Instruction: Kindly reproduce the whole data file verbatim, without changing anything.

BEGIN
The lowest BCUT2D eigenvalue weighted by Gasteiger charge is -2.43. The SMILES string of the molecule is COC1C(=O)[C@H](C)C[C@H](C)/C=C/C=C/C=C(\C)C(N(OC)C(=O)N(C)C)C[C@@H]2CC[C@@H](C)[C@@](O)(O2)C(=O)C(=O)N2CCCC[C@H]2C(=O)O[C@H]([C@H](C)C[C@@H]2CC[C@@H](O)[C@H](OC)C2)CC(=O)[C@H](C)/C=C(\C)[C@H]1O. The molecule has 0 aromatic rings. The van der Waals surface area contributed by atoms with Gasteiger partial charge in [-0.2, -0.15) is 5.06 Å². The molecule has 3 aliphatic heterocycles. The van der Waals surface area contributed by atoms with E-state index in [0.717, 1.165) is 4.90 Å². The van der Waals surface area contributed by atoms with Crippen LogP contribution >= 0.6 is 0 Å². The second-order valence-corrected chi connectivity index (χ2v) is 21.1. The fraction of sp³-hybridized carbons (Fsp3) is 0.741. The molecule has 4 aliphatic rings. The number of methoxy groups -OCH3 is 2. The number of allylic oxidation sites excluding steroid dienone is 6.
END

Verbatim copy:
The lowest BCUT2D eigenvalue weighted by Gasteiger charge is -2.43. The SMILES string of the molecule is COC1C(=O)[C@H](C)C[C@H](C)/C=C/C=C/C=C(\C)C(N(OC)C(=O)N(C)C)C[C@@H]2CC[C@@H](C)[C@@](O)(O2)C(=O)C(=O)N2CCCC[C@H]2C(=O)O[C@H]([C@H](C)C[C@@H]2CC[C@@H](O)[C@H](OC)C2)CC(=O)[C@H](C)/C=C(\C)[C@H]1O. The molecule has 0 aromatic rings. The van der Waals surface area contributed by atoms with Gasteiger partial charge in [-0.2, -0.15) is 5.06 Å². The molecule has 3 aliphatic heterocycles. The van der Waals surface area contributed by atoms with E-state index in [0.717, 1.165) is 4.90 Å². The van der Waals surface area contributed by atoms with Crippen LogP contribution >= 0.6 is 0 Å². The second-order valence-corrected chi connectivity index (χ2v) is 21.1. The fraction of sp³-hybridized carbons (Fsp3) is 0.741. The molecule has 4 aliphatic rings. The number of methoxy groups -OCH3 is 2. The number of allylic oxidation sites excluding steroid dienone is 6.